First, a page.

paket.local file is used for testing changes before releasing new version
of a dependent project.
- You should not commit
paket.local. This file should always be added to
.gitignore, because it specifies file paths that are only accessible on your machine.
paket.localaffects only the paket restore command, not the install or update command.
- By default
paket.localwill only substitute packages with an identical version to the
paket.lockfile. See Nupkg version for alternatives.
In this tutorial you will learn how
paket.local can help you to speed up your
The Paket project uses Argu as one of its own dependencies. Argu is a library that allows to manage command line parameters:
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Let's assume that we want to contribute to Paket by adding a new feature. The new feature, however, requires a change to Argu, so we'll need to contribute to the Argu project first.
Before we create a Pull Request to Argu, we might want to test the change locally by running Paket with the applied change in the Argu package. Up until now, there was no convenient mechanism to do so, and e.g. we would manually copy updated Argu libraries to the packages directory in Paket's project after each rebuild.
paket.local file, we can improve this process, by temporarily
overriding the source for a specific package. We create a
in the root of own Paket source code copy:
The line can be translated to:
paket restoreis run, override the source of the Argu package with the source given after
Now when running
paket restore, we get the following:
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The result is:
- The build command
build.cmd NuGetis triggered for Argu on
- A new Argu NuGet package is built by this command in the
The Argu NuGet package is extracted to
packages/Argudirectory in the Paket project directory.
- Paket can be run and tested with the updated Argu library.
Note: Any override specified in
paket.local will result in a warning
restore as in the above example. This is to emphasize that we
have a local override, and the build might not be reproducible on any other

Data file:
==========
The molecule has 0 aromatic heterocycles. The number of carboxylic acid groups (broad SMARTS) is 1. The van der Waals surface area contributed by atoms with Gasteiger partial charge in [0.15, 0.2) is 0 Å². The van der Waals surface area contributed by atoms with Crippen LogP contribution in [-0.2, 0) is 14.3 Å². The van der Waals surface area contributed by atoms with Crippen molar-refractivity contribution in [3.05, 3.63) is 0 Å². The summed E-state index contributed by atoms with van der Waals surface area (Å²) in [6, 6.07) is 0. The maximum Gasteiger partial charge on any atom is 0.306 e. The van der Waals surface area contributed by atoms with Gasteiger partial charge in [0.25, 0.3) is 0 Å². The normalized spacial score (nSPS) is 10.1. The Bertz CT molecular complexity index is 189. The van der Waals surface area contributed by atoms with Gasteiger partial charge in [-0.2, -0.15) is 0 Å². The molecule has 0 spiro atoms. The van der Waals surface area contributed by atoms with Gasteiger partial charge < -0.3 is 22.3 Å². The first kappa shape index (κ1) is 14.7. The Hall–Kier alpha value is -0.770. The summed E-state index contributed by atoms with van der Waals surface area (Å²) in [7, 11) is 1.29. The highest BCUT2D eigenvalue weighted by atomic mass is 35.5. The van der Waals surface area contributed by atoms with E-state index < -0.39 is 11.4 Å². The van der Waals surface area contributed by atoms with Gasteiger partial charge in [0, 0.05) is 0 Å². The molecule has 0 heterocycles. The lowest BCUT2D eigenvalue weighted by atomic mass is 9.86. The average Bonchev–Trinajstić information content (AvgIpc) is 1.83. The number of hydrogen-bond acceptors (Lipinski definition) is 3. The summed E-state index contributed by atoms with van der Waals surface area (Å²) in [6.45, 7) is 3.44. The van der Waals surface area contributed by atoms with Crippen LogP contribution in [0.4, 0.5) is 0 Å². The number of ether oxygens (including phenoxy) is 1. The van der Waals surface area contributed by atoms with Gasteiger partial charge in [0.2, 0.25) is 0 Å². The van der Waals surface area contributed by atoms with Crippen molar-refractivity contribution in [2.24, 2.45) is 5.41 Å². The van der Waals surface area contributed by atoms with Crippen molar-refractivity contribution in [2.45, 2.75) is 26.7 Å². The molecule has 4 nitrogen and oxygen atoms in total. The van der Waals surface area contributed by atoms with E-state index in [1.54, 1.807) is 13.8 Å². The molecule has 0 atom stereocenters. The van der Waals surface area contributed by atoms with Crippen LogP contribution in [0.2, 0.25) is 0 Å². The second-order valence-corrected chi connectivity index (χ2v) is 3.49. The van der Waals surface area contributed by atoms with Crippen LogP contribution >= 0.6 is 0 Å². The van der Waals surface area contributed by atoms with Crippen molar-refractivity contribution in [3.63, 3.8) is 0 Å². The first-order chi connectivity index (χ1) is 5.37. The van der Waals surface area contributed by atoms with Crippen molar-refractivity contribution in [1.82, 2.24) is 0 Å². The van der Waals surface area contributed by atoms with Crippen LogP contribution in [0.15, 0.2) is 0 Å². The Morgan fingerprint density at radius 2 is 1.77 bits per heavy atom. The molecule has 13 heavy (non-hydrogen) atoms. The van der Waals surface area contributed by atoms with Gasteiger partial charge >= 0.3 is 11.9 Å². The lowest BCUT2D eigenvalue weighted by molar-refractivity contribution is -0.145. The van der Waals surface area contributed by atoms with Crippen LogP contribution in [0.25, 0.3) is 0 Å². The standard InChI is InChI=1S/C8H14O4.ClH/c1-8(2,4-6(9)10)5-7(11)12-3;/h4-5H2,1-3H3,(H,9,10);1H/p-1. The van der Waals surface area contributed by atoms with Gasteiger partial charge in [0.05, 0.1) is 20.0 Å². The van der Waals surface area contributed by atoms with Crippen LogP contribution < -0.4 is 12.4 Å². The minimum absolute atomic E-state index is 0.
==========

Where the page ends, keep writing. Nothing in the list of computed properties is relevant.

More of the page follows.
Each line in
paket.local means one override and you can have multiple
overrides at once:
The format of a
git source is the same as used in
Note: Only git repositories as NuGet source (with
Packages: ...) are
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The format of the source is the same as in path sources.
Note: In the case of source overrides,
paket restore assumes that the
NuGet package already exists in the directory pointed to, no build will be
If you happen to have a
.nupkg file in a local path, but with a different
version than in
paket.lock, you can optionally specify the version which
should be used for this override. One use case might be when the package version
is determined by your build server, and
.nupkgs created locally have zero
version. This is currently supported only for source
Another use case is testing an upgraded pre-release package with an incremented version, against a consuming project. In this case you want paket in the consuming project to fetch a higher version than the paket.local file indicates.
paket.local file with version override
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The dependency group can be specified with
group <group name>
nuget <package ID>. If not specified, the default group
Main is used.
All lines starting with with
# are considered comments.
Comments might prove helpful if you use
paket.local overrides on a regular
basis instead of typing the override by hand, you can just comment/uncomment